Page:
I’ve always wanted to visit New Orleans with its dark history and spooky cemeteries and vampires and ghosts.

Hopefully New Orleans will survive Hurricane Katrina for the 485,000 people who call it home and for the people who love the city from afar.

UPDATE 1. 8:43 p.m. Sunday: Read antifa’s comment on Digby’s Blog.

I called Mama Marisol, got her on her cell phone. She had her crystal ball in the front seat, and she was ‘leavin-leavin, cher.’

Heading up Basin Street past St. Louis 1, she saw all the skeletons sitting on top of their tombs, rolling their bones and readin’ em, shakin’ their heads at her.

Not a good sign.

UPDATE 2. Noon, Monday: Good round up of bloggers and others in the midst of the storm.

“9:45 a.m.: Homeowner Says Water Rising: Chris Robinson says the water is rising in his New Orleans-area home, but he’s ‘holding off on breaking through the roof’ to escape. Robinson is keeping a hammer, ax and crowbar at the ready, though. He spoke by cellphone as water sent by Hurricane Katrina flooded parts of the city.

and

I’m looking at the wind smashing the trees outside this building, and thinking of those 80-foot-tall pines that snap off even during tropical storms. And that storm surge. All we can do now is pray for our family members in harm’s way. … most frantic calls about downtown hotels, where a number of windows have blown out. Guests huddling in halls. Water blowing in through windows, leaking through ceilings. … Building collapse reported on Laurel near Washington in the Garden District . . . possibly with people inside. Emergency workers trying to see if they can get a National Guard deuce-and-a-half to get through the storm for possible rescue.

UPDATE 3. 12:30 p.m.: Please give as you are able: the American Red Cross. (See also great suggestion from cookie jill in the comments.)

UPDATE 4. 2 p.m.: One bright humorous moment in an otherwise grim day.

UPDATE 5. 3:30 p.m.: No word yet, though on NO’s famed cemeteries. The risk is contamination on the living.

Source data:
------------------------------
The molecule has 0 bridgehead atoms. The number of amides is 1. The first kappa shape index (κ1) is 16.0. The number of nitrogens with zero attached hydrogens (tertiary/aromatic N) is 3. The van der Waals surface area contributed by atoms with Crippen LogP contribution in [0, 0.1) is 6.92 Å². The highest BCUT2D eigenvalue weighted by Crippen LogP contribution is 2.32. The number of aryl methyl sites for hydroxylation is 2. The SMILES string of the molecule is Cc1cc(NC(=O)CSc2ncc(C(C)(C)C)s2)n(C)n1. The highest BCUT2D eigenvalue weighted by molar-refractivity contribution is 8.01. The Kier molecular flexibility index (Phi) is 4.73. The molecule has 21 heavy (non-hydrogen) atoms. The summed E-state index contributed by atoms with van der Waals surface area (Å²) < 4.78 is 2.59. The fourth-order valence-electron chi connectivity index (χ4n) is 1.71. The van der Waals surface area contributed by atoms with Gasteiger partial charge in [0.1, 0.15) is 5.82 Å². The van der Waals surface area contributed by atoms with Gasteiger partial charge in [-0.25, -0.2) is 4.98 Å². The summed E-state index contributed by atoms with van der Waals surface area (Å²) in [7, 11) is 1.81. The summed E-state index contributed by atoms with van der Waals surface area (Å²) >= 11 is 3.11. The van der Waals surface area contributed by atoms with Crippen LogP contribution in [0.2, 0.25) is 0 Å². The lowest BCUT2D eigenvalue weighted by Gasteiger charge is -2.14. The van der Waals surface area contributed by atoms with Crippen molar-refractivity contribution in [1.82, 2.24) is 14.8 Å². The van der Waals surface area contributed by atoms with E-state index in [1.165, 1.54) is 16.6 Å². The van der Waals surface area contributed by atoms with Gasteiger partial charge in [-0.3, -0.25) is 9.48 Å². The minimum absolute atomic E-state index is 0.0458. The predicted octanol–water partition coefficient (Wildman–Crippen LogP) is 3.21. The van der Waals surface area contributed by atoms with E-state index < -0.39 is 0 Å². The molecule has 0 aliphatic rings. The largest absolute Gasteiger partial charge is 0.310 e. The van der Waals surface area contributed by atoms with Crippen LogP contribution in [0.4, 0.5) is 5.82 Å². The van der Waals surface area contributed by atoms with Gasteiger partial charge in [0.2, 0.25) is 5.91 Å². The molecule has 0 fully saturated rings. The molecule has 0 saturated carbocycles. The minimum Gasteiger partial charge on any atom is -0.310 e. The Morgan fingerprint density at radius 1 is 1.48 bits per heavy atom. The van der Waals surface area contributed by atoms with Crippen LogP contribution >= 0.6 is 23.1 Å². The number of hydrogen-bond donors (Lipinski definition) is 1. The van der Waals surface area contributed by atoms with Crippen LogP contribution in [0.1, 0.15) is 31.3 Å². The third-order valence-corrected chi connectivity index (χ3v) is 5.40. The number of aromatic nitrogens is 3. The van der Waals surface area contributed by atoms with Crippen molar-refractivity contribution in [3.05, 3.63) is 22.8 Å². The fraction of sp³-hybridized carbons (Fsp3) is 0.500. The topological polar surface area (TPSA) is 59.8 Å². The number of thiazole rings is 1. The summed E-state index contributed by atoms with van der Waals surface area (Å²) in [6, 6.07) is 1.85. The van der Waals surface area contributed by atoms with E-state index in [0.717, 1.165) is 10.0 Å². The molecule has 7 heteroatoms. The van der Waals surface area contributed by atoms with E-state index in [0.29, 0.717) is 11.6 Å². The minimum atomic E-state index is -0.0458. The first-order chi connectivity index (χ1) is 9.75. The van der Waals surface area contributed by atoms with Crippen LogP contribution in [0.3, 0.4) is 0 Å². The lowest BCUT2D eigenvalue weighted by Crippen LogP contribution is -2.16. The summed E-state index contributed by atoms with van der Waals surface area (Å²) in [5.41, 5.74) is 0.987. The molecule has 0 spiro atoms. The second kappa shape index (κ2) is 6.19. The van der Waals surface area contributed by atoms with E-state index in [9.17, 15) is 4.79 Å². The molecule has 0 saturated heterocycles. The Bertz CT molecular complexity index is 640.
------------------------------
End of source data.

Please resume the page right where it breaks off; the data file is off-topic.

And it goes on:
There also were concerns about everything from environmental damage — major oil refineries and other industrial operations are in Katrina’s path — to the possibility that bodies would be dislodged from city cemeteries, where people are interred in aboveground tombs because of the city’s high water table.

UPDATE 6. Tuesday 1 p.m.: The situation is extremely depressing and scary as the flood waters rise with trapped people forced up to their attics.

• Katrina blamed for 68 deaths, including 55 in Mississippi

• Reports of bodies floating in water in New Orleans

• New Orleans ‘in state of devastation,’ water still rising

• Search and rescue efforts under way for survivors

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Anne Rice on Jesus

A round up of upcoming fall releases from the publishing world. From The Houston Chronicle:

Finally, there’s little pre-pub word on Anne Rice’s Christ the Lord: Out of Egypt (Knopf), her novel about Jesus’ early life. According to the publisher, it’s “based on the Gospels and on the most respected New Testament scholarship.”

Also mentioned is horror blogosphere fave Neil Gaiman’s new release:

From Hugo and Nebula award winner Neil Gaiman comes Anansi Boys (Morrow), about a conventional Englishman who discovers his late father was the human incarnation of an African trickster god. Stephen King, William Gibson and Peter Straub are big Gaiman fans.

And for the comic book loving segment of the audience:

Norton is reprinting the late Will Eisner’s graphic novels. November brings The Contract With God Trilogy, first published in 1978 and considered a classic. Set during the Depression, it grew out of Eisner’s boyhood in the tenements.